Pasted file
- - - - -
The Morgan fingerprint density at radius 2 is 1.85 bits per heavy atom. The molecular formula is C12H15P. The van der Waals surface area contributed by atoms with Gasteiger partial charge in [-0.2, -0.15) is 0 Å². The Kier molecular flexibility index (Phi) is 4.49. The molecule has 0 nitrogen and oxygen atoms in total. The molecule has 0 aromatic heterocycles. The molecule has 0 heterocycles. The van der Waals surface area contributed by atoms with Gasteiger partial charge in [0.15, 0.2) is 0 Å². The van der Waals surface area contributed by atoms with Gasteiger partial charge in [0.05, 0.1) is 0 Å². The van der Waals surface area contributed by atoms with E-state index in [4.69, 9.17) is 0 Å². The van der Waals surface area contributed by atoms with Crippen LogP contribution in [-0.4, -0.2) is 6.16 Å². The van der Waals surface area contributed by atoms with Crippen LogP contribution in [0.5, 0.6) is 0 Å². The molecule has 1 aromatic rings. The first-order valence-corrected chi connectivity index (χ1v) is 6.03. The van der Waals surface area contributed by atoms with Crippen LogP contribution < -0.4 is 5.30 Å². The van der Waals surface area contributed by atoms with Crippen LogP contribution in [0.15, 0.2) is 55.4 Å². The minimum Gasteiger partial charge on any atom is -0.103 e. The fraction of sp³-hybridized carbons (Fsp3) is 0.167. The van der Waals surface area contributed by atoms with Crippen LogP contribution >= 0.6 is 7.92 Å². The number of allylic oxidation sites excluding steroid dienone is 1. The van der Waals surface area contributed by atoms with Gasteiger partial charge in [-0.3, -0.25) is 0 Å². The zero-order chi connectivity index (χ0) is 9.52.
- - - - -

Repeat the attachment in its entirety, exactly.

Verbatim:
The Morgan fingerprint density at radius 2 is 1.85 bits per heavy atom. The molecular formula is C12H15P. The van der Waals surface area contributed by atoms with Gasteiger partial charge in [-0.2, -0.15) is 0 Å². The Kier molecular flexibility index (Phi) is 4.49. The molecule has 0 nitrogen and oxygen atoms in total. The molecule has 0 aromatic heterocycles. The molecule has 0 heterocycles. The van der Waals surface area contributed by atoms with Gasteiger partial charge in [0.15, 0.2) is 0 Å². The van der Waals surface area contributed by atoms with Gasteiger partial charge in [0.05, 0.1) is 0 Å². The van der Waals surface area contributed by atoms with E-state index in [4.69, 9.17) is 0 Å². The van der Waals surface area contributed by atoms with Crippen LogP contribution in [-0.4, -0.2) is 6.16 Å². The van der Waals surface area contributed by atoms with Crippen LogP contribution in [0.5, 0.6) is 0 Å². The molecule has 1 aromatic rings. The first-order valence-corrected chi connectivity index (χ1v) is 6.03. The van der Waals surface area contributed by atoms with Crippen LogP contribution < -0.4 is 5.30 Å². The van der Waals surface area contributed by atoms with Crippen LogP contribution in [0.15, 0.2) is 55.4 Å². The minimum Gasteiger partial charge on any atom is -0.103 e. The fraction of sp³-hybridized carbons (Fsp3) is 0.167. The van der Waals surface area contributed by atoms with Crippen LogP contribution >= 0.6 is 7.92 Å². The number of allylic oxidation sites excluding steroid dienone is 1. The van der Waals surface area contributed by atoms with Gasteiger partial charge in [-0.3, -0.25) is 0 Å². The zero-order chi connectivity index (χ0) is 9.52.